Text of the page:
Meanwhile, while I have restlessly skipped from subject to subject, my former peers have doggedly persisted in acquiring the depth and breadth of knowledge I have always admired, often imitated, and never really achieved. Former classmates whom I used to (shamefully) consider lacking in ability, or application, or the sheer imaginative passion necessary to really dive into a subject and make it one's own have become, shockingly, experts. In my current job, as the editor of academic manuscripts for a technical journal, this fact makes itself known to me on a daily basis. My email inbox is filled with messages from men and women whose grasp of the technical requirements of separating gangue rock from valuable ore, or designing an underground ventilation system that is both efficient and effective, or quickly suppressing a spot fire on a conveyor belt system, is vastly superior to mine--and (here's the rub, because I can't say I lie awake nights regretting my inability to match the proper teeter bed hydroseparator to the specific rock type found in a particular seam) the larger physical, chemical, economic, geologic and even political context for any and all of these specialized endeavors. If you had asked me at age 22 if I had any interest in becoming a civil engineer I would have thrown back my head and laughed. Yet if you'd asked if I wanted to gain a thorough knowledge of the structural, social, scientific implications of building a bridge--and, further, to develop an acquaintance with all of the varied people involved in such a project, and an understanding of the specific political climate surrounding the endeavor--well, I would have said yes. Definitely yes, just as soon as I finish trying (and failing) to teach myself Navajo.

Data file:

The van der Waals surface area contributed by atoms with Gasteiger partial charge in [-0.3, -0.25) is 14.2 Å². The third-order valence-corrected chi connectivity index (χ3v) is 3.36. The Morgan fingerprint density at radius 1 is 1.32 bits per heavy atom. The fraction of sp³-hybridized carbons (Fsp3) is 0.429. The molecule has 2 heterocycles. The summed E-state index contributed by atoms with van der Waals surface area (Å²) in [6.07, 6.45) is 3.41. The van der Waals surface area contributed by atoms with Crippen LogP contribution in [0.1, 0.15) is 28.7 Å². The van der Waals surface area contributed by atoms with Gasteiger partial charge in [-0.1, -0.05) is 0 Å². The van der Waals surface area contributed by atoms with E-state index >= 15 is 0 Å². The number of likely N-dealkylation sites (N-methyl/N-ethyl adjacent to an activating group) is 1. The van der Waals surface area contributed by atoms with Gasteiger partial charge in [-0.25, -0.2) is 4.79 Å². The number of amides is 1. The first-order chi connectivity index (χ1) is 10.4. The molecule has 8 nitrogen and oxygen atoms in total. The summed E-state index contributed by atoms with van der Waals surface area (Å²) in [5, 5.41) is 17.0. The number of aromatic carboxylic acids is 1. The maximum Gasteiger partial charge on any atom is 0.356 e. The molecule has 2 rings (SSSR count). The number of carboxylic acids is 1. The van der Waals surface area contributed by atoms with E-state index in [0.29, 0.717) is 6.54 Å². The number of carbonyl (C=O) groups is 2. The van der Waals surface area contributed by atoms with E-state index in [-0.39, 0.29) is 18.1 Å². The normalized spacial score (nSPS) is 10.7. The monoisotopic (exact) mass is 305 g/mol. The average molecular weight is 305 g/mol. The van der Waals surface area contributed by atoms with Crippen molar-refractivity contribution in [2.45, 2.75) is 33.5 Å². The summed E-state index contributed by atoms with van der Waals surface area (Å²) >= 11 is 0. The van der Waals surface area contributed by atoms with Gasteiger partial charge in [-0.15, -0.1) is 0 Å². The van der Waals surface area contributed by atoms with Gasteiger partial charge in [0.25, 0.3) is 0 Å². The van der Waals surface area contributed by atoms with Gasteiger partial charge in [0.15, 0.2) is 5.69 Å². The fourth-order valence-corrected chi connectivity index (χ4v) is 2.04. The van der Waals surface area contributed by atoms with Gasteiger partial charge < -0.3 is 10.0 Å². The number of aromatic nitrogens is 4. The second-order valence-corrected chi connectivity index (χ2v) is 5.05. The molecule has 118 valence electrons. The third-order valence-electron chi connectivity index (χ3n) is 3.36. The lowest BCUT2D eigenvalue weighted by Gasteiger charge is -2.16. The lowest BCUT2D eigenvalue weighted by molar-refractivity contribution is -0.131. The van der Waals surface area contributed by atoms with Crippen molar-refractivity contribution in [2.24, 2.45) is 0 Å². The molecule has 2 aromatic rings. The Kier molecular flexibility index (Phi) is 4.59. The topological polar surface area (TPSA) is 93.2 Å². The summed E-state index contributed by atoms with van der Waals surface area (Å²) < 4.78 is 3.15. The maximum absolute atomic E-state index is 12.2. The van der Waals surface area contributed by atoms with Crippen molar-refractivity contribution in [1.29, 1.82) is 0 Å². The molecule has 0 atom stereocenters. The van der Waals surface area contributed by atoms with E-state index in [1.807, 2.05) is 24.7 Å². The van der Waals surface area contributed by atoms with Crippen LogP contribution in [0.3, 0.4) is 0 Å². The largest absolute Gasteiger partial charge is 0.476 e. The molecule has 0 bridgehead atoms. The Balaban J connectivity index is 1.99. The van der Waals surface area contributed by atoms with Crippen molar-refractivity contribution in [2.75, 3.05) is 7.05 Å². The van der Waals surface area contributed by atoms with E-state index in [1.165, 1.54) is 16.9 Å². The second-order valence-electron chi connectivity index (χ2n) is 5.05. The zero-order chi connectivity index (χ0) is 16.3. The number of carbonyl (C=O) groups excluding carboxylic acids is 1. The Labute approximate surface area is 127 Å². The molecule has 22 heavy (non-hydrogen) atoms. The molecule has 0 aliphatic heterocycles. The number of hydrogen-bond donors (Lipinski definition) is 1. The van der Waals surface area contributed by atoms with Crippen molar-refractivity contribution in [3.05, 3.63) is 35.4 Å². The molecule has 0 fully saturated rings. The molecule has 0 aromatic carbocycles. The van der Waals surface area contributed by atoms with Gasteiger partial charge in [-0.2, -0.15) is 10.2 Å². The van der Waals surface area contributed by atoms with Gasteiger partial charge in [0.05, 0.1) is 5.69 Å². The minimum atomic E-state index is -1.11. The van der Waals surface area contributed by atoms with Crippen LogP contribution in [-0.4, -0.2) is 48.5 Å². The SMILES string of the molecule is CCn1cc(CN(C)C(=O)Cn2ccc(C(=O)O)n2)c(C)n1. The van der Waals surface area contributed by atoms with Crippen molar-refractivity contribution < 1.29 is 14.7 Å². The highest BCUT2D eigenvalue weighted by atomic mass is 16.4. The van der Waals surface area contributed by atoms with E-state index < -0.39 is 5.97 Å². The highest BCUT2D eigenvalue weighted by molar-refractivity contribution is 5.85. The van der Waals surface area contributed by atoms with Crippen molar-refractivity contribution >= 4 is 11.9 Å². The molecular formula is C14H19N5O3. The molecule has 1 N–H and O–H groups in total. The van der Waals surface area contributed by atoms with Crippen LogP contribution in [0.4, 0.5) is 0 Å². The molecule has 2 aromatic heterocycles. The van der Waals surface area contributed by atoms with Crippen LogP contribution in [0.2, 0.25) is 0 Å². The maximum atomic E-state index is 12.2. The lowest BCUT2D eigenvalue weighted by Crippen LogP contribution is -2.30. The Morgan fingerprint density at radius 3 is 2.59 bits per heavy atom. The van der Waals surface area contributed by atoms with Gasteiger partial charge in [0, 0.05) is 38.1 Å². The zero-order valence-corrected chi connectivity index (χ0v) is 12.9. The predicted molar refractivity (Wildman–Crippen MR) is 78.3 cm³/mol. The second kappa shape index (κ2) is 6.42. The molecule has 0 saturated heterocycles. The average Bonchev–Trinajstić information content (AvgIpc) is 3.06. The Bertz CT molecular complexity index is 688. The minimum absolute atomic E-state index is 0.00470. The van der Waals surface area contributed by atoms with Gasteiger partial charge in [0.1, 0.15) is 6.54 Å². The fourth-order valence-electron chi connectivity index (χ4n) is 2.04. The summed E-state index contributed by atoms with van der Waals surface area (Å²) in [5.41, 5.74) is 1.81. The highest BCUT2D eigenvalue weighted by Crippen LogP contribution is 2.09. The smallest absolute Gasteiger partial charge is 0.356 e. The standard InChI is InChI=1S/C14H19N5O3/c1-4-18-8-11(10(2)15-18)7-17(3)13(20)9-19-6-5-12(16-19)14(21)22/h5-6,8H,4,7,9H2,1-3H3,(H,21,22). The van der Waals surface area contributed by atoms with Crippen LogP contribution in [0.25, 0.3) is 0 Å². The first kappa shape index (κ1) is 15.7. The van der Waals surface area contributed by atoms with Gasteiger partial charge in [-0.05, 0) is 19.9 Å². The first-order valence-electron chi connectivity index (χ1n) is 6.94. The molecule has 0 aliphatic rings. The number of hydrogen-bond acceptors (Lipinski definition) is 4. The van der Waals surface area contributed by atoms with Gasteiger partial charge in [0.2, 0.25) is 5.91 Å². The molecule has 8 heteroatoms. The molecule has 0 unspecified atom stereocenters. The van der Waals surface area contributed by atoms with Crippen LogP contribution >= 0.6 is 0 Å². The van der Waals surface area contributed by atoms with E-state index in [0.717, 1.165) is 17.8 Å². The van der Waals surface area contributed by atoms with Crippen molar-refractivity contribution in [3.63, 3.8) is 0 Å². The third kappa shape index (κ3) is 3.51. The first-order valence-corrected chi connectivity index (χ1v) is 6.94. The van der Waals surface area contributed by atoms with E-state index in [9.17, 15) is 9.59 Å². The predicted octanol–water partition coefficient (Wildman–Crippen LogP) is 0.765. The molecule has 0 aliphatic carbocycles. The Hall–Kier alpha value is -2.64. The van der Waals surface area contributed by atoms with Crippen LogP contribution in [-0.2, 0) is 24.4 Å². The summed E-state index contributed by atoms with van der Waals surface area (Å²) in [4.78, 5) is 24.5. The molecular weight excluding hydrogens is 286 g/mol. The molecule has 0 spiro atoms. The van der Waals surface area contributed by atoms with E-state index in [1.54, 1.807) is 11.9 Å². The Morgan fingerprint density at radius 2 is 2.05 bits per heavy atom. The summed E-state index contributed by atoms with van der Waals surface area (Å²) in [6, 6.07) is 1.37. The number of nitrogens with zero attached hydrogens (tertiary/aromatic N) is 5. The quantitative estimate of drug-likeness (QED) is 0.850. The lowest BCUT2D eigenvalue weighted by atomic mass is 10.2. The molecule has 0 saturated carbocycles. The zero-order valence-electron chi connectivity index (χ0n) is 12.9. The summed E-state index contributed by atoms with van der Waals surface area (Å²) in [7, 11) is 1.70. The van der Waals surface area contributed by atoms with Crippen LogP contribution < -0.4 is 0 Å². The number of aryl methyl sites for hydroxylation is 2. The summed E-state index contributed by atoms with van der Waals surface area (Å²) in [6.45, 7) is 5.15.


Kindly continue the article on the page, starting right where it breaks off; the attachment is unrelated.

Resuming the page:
Here's the thing, though: do I care? Most of the time, not too awfully much, although that's usually the low-grade exhaustion talking (sure I'm bummed that I never got around to writing the Definitive Guide to Native American Linguistic Evolution--but hey, who's up for a nap?)

Sometimes, though, I grow melancholic. I'll read the obituary of someone who made it his well-appreciated but completely unpaid business to drive all over the state and catalog every single Paleoindian site in the Rocky Mountains, and I'll think that sounds so cooool. I'll read an article about someone who devoted ten years to discovering and eating the root crops of the world, or became the state's unofficial expert on bats, or who wrote a book on a subject I briefly took a shine to and read two or three books about, and I'll get mopey for days, thinking that should have been me.

Whom do you envy? ask career counseling experts. It's a swift way to figure out what you want in life, or what you think is missing.

Well. What "whom do you envy?" doesn't help you answer is the next question, which is, "what are you going to do about it?"

I really don't know. For now, nothing. Embrace my inner dilettante, I suppose, while trying to stay the course on the project I started about nine and a half years ago, which is raising two kids with a reasonable amount of stability and attention. And dream of a day when I can, and hopefully will, hop into my car and call in sick whenever I hear of a great new...something, somewhere in the state.